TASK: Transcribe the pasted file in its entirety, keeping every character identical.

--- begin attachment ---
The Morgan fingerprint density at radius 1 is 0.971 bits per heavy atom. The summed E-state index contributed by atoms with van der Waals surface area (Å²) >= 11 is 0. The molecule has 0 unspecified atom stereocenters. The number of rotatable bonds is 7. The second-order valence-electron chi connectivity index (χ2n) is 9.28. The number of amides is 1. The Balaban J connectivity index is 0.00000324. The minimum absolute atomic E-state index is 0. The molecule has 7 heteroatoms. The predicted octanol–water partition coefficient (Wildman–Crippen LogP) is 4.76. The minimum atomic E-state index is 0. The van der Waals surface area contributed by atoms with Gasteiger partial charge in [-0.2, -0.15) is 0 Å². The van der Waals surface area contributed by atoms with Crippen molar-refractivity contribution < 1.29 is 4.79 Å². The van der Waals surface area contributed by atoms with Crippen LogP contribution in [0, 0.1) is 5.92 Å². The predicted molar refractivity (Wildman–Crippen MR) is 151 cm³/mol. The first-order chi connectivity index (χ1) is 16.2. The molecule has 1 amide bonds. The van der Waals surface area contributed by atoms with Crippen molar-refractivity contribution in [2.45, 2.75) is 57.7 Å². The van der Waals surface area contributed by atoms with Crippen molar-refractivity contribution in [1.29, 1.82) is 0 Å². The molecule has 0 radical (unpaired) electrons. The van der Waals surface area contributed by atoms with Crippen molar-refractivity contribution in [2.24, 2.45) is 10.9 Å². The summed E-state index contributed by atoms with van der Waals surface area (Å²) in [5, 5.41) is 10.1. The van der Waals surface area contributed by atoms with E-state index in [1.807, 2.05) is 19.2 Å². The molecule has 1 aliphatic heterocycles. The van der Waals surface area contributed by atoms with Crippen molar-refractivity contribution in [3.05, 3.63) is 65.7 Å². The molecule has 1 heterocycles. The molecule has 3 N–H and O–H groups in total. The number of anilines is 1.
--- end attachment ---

The Morgan fingerprint density at radius 1 is 0.971 bits per heavy atom. The summed E-state index contributed by atoms with van der Waals surface area (Å²) >= 11 is 0. The molecule has 0 unspecified atom stereocenters. The number of rotatable bonds is 7. The second-order valence-electron chi connectivity index (χ2n) is 9.28. The number of amides is 1. The Balaban J connectivity index is 0.00000324. The minimum absolute atomic E-state index is 0. The molecule has 7 heteroatoms. The predicted octanol–water partition coefficient (Wildman–Crippen LogP) is 4.76. The minimum atomic E-state index is 0. The van der Waals surface area contributed by atoms with Gasteiger partial charge in [-0.2, -0.15) is 0 Å². The van der Waals surface area contributed by atoms with Crippen molar-refractivity contribution < 1.29 is 4.79 Å². The van der Waals surface area contributed by atoms with Crippen LogP contribution in [0, 0.1) is 5.92 Å². The predicted molar refractivity (Wildman–Crippen MR) is 151 cm³/mol. The first-order chi connectivity index (χ1) is 16.2. The molecule has 1 amide bonds. The van der Waals surface area contributed by atoms with Crippen molar-refractivity contribution in [2.45, 2.75) is 57.7 Å². The van der Waals surface area contributed by atoms with Crippen molar-refractivity contribution in [1.29, 1.82) is 0 Å². The molecule has 0 radical (unpaired) electrons. The van der Waals surface area contributed by atoms with Crippen molar-refractivity contribution in [2.24, 2.45) is 10.9 Å². The summed E-state index contributed by atoms with van der Waals surface area (Å²) in [5, 5.41) is 10.1. The van der Waals surface area contributed by atoms with E-state index in [1.807, 2.05) is 19.2 Å². The molecule has 1 aliphatic heterocycles. The van der Waals surface area contributed by atoms with Crippen molar-refractivity contribution in [3.05, 3.63) is 65.7 Å². The molecule has 1 heterocycles. The molecule has 3 N–H and O–H groups in total. The number of anilines is 1.